The Cutting Edge:
The Next Generation Digital Library

Sayeed Choudhury
Johns Hopkins University

Let me begin by referring to Paul Conway's taxonomy of preferences related to technology. He referred to the adventurous types who bought the iPod Nano the day it came out, and now wear it around their necks like a badge of honor.

I bought the iPod Nano the day it came out.

But you'll note that I'm not wearing it in an effort to show it off, and I've also learned some interesting lessons for early adopters. First, you may have heard that the Nano screens are easily scratched; my Nano is no exception. So I'm finding that I need to buy a protector. Second, my wife asked me where I keep my Nano most of the time; I told her I keep it in my pocket. She immediately asked me why, because she is sure that my pocket is making the scratching problem worse. I told her I keep my Nano in my pocket because that's the most convenient place to keep it. Sadly, both she and I have to adjust our expectations, a sobering reality to consider for any early adopter.

As the title of my talk indicates, I'd like to consider the next generation digital library. Of course, this begs the question: what is the current generation digital library? This question isn't as obvious as it might seem. I've often noted that if you want to start an argument, ask a group of people to define "digital library." You may have heard the phrase "the good thing about standards is there are so many of them." Well, I also believe the good thing about digital libraries is there are so many of them. This diversity of opinions and perspectives is healthy, but for the purpose of this talk, I ask that you accommodate me by agreeing with a few definitions. If we don't do this, we could spend the entire session arguing about terminology, scope, etc. While that's an interesting discussion in and of itself, I have been asked to provide a specific set of observations and ideas, and I can't do this unless we agree on a few terms.

At Johns Hopkins University , in 2003, the Mellon Foundation awarded the Sheridan Libraries a grant for a strategic planning effort related to digital programs.[1] Through a series of visits to peer institutions, and discussions within Hopkins' libraries and central IT unit, we developed a framework for identifying appropriate elements for digital programs. During this strategic review, I wasn't surprised to find out that every institution felt they had inadequate resources to deal with digital programs. I was surprised to hear them assert that external funding often introduced complications. It seemed strange that the presence of funding in a resource-constrained environment would be viewed as anything but a blessing. This realization made me focus even more so on core principles or elements of a framework for digital programs. What are some of the core elements of this framework?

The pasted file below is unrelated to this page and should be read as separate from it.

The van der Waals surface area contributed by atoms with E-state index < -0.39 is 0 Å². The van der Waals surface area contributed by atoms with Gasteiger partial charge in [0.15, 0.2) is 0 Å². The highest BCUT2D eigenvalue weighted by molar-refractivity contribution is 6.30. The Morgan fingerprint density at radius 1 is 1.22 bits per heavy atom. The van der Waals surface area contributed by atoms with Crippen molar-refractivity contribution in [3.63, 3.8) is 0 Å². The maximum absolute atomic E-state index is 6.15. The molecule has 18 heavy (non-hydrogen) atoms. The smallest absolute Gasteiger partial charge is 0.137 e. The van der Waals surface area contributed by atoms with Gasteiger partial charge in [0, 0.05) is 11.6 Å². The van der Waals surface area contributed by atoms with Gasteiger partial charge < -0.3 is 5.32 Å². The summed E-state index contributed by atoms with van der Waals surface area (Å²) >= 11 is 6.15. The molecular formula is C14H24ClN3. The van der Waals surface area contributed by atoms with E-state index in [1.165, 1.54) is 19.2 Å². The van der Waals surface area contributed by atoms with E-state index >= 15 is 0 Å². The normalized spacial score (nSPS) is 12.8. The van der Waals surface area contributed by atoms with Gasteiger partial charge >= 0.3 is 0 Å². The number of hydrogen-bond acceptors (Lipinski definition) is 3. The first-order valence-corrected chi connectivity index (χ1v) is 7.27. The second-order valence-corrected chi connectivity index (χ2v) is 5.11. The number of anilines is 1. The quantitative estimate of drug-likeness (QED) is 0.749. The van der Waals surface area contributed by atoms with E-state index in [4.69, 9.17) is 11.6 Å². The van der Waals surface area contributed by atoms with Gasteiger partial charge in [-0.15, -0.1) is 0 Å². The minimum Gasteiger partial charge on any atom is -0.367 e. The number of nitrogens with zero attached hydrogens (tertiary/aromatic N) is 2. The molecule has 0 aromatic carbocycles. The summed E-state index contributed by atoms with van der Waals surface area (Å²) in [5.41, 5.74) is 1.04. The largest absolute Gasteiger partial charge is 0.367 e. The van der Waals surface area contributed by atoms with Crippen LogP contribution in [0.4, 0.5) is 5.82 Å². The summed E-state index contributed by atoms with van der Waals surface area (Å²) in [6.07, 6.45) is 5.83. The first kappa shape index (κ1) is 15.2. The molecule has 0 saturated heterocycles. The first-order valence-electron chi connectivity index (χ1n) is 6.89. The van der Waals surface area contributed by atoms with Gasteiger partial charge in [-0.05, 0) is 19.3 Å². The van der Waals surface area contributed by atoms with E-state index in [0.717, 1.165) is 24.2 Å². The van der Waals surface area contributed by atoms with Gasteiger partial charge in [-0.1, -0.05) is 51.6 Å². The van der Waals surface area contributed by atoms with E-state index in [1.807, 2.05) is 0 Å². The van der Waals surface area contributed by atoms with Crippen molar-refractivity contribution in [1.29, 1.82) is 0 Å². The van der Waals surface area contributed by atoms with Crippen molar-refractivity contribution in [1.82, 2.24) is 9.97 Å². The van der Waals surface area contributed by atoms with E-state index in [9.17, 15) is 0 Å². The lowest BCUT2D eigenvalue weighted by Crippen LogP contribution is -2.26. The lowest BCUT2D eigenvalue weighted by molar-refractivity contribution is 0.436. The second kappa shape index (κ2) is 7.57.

First, libraries are service organizations and our primary mission is to serve our customers. Please note that "customers" is the first term I ask you to accept. When I say customer, I mean the faculty, students, staff, individuals whom your institution serves. You may prefer the term "patron" or "client" or "user" or prefer to state directly "faculty" or "students." Broadly speaking, I encompass all of these concepts in the term "customer."

Second, our Dean of Libraries, Winston Tabb, has correctly asserted that libraries are built on three pillars — collections, services and infrastructure. While each is essential and important, one could assert that collections are the core pillar — what services would one provide without collections?

Finally, Don Waters from the Mellon Foundation has described John Henry Newman's "Idea of a University" that considered the essential or core elements of a University. From this essay, one could submit that the four core elements of a University comprise research, teaching, dissemination and preservation. Today, we might use substitute "learning" for "teaching" to emphasize a more learner-centered perspective, and we might adopt the term "scholarly communication" to connote a broader sense of dissemination. But these four elements remain largely valid, even in the digital age. Perhaps the principles for libraries and universities remain valid, but the practices might need to change.

My educational training lies within the fields of engineering and economics, so I tend to think in terms of numbers, tables, lines, charts, etc. I felt that an interesting and useful way to combine these principles was a matrix as follows:

Library Digital Programs